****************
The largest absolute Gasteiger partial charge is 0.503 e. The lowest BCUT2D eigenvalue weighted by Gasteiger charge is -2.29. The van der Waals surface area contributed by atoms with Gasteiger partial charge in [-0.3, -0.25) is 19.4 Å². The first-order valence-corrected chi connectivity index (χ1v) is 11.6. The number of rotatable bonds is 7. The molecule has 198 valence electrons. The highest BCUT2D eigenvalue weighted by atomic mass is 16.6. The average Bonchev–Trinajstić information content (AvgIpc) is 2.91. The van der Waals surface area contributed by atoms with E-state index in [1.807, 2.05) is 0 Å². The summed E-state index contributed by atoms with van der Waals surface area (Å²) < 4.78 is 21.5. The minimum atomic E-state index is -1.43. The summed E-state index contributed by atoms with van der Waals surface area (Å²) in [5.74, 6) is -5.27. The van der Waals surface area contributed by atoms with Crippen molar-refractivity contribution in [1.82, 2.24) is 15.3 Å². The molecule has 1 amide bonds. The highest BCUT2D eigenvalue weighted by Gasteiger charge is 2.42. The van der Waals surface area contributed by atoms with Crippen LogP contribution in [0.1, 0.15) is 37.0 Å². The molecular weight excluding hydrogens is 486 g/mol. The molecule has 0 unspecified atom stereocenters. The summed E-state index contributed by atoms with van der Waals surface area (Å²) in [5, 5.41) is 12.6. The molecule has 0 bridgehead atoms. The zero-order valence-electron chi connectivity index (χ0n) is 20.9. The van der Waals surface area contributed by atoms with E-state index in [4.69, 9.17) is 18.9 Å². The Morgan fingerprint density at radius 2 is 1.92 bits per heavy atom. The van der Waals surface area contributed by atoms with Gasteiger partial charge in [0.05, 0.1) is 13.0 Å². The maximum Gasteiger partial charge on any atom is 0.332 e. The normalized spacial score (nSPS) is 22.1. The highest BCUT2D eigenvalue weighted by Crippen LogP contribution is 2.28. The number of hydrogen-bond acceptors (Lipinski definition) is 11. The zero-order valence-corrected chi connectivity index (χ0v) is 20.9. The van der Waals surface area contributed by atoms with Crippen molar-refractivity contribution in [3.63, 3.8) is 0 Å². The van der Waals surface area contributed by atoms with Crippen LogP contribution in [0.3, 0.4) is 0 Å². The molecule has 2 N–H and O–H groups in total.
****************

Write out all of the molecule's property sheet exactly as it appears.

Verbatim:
The largest absolute Gasteiger partial charge is 0.503 e. The lowest BCUT2D eigenvalue weighted by Gasteiger charge is -2.29. The van der Waals surface area contributed by atoms with Gasteiger partial charge in [-0.3, -0.25) is 19.4 Å². The first-order valence-corrected chi connectivity index (χ1v) is 11.6. The number of rotatable bonds is 7. The molecule has 198 valence electrons. The highest BCUT2D eigenvalue weighted by atomic mass is 16.6. The average Bonchev–Trinajstić information content (AvgIpc) is 2.91. The van der Waals surface area contributed by atoms with E-state index in [1.807, 2.05) is 0 Å². The summed E-state index contributed by atoms with van der Waals surface area (Å²) < 4.78 is 21.5. The minimum atomic E-state index is -1.43. The summed E-state index contributed by atoms with van der Waals surface area (Å²) in [5.74, 6) is -5.27. The van der Waals surface area contributed by atoms with Crippen molar-refractivity contribution in [1.82, 2.24) is 15.3 Å². The molecule has 1 amide bonds. The highest BCUT2D eigenvalue weighted by Gasteiger charge is 2.42. The van der Waals surface area contributed by atoms with Crippen LogP contribution in [0.1, 0.15) is 37.0 Å². The molecular weight excluding hydrogens is 486 g/mol. The molecule has 0 unspecified atom stereocenters. The summed E-state index contributed by atoms with van der Waals surface area (Å²) in [5, 5.41) is 12.6. The molecule has 0 bridgehead atoms. The zero-order valence-electron chi connectivity index (χ0n) is 20.9. The van der Waals surface area contributed by atoms with E-state index in [4.69, 9.17) is 18.9 Å². The Morgan fingerprint density at radius 2 is 1.92 bits per heavy atom. The van der Waals surface area contributed by atoms with Gasteiger partial charge in [0.05, 0.1) is 13.0 Å². The maximum Gasteiger partial charge on any atom is 0.332 e. The normalized spacial score (nSPS) is 22.1. The highest BCUT2D eigenvalue weighted by Crippen LogP contribution is 2.28. The number of hydrogen-bond acceptors (Lipinski definition) is 11. The zero-order valence-corrected chi connectivity index (χ0v) is 20.9. The van der Waals surface area contributed by atoms with Crippen molar-refractivity contribution in [3.63, 3.8) is 0 Å². The van der Waals surface area contributed by atoms with Crippen LogP contribution in [0.3, 0.4) is 0 Å². The molecule has 2 N–H and O–H groups in total.